Dear Molly, "Shy/Nervous"

Dear Molly,

I’m reaching out because I recently adopted a cat from a rescue and she is so shy and nervous! She was feral the first 4 months of her life before being rescued, and after that she was with a foster for about 5 months before I got her. I’ve had her for about 3 weeks now, and she is still super scared and anxious around me. She eats and uses the litter box just fine, but she’s not interested in playing or coming close to me. She hardly comes out of hiding during the day, and will only explore a little bit in the evenings when I’m still awake. Once I go to bed she’ll explore the apartment more.

Is there anything I can do to help her? It’s been 3 weeks and she’s hardly had any improvement. Even the foster thought she’d warm up to me by now. I just bought the Feliway diffuser for Multicat (the classic didn’t work for her) so I’m hoping that will help.


Dear Shy/Nervous,

Thank you for giving a shelter cat – especially a shy one – a chance.


I think it's helpful to understand why some cats are more shy than others. Genetics plays about a 30% role in a cat’s personality. So if she was feral for the first four, formulative, months of her life, she had no human contact and will retain fear going forward. That’s not to say this can’t be modified somewhat, but she will probably never be the loves-your-guests-and-seeks-lap-cuddles kind of cat.


I did a handout to be included in cat adoption packets that explains how long it takes for a “normally socialized” cat to settle into a new home – see below. And as you can see, it takes about three months for them to fully settle in. With an under-socialized cat it will take quite a bit longer. So first thing is for you to have patience and release all expectations about how long this will take. It will proceed at the cat’s pace and any attempt to rush that will very likely lengthen the process.


The second thing to understand, and do, is the counter-conditioning process. Counter conditioning is changing her emotional response to a scary stimulus (people). You pair the scary stimulus (you) with something really wonderful – super yummy treat. Over time, her fear/negative associations with you/people will begin to shift to a more positive one, associated with the joy of getting the treat.

The treat has to be something that is different from normal treats/food – I like to use Lick 'n Lap by Vitakraft, or deli turkey; you can also use tuna or canned chicken. Start by tossing a small ball of turkey to her. (I ball it up because if you toss a flat slice it sticks to the floor and is difficult for them to pick up and eat.) Go to her hiding place; do not encroach on her comfort zone; take note of the distance you are from her when she starts to recoil or run and do not go any closer; toss the treat and after she’s eaten it, leave. Do this multiple times a day. Get closer each time if you can. Also stop free feeding dry food. Feed canned food on a schedule, multiple times a day. Deliver the meal to where she is hiding out during the day. This way she will associate you with getting the food. Also canned food (versus dry) is going to provide more serotonin to her, which is going to help calm her on a physiological level.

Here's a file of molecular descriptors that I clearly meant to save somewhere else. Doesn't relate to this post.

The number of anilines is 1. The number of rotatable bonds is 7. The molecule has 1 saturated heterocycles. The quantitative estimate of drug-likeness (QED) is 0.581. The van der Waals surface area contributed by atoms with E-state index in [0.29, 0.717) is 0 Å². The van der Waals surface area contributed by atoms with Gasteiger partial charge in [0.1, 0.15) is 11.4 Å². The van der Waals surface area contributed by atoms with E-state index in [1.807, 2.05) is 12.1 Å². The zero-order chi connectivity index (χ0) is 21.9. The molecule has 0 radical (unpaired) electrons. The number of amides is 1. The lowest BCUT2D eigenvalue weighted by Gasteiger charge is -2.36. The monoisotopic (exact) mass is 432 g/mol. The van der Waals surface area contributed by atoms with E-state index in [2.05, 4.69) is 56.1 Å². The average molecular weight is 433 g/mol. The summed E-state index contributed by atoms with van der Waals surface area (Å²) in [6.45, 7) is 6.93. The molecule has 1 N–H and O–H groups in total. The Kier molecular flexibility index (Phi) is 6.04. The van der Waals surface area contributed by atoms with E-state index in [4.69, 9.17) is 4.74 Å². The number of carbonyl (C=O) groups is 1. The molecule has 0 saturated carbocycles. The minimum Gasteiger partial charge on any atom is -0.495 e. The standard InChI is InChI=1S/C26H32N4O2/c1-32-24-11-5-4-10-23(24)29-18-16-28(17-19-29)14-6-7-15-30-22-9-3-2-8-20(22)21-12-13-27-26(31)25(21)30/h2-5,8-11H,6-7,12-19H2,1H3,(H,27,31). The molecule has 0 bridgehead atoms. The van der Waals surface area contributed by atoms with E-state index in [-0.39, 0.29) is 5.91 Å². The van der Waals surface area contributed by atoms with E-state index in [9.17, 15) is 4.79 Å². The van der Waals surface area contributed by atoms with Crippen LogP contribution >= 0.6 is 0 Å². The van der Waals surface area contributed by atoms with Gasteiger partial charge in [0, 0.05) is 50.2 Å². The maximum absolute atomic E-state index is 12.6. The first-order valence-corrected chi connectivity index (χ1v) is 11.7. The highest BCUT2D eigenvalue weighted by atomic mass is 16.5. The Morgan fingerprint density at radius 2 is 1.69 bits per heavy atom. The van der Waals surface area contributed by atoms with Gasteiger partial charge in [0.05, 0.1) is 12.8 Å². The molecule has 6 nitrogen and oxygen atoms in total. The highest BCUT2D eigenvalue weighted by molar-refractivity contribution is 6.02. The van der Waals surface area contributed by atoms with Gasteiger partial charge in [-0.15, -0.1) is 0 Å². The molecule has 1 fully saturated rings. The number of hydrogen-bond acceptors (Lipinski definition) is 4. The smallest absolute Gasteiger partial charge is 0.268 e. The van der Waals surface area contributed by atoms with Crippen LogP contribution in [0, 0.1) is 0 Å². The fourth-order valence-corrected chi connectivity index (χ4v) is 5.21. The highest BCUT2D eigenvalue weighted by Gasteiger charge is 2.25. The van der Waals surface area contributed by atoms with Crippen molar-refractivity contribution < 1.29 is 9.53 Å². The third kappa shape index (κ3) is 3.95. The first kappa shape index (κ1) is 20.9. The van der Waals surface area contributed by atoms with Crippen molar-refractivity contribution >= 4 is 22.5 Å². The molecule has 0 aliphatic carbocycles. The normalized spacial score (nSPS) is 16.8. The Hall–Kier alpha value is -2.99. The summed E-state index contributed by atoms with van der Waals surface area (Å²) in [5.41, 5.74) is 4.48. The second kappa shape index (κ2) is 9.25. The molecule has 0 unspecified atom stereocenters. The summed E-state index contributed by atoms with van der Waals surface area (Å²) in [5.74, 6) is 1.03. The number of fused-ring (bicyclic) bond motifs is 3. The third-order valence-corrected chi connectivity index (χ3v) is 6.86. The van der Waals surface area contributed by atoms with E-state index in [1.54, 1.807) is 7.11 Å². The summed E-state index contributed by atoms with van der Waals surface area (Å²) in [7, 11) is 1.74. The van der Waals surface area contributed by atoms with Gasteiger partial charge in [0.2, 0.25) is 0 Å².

Thirdly, keep her environment very predictable and calm; stick to a routine/schedule; no loud music or TV. Postpone house guests, buying new or rearranging furniture, adopting more pets, etc. until after she’s fully settled in.


I want you to listen to these podcasts that I think will help you with ideas to bond with her:

Bonding with Traumatized Cat – Interview with Dr. Anabelle Bugatti

How to Bond with Your Cat

Fostering Aggressive/Shy/Shut Down cats


To recap: give her space/time by dropping expectations of how long this should take; use counter conditioning techniques to change her emotional response to you; feed canned food with a high protein/meat content to boost serotonin levels; listen to the three podcasts for more ideas that will help with your process.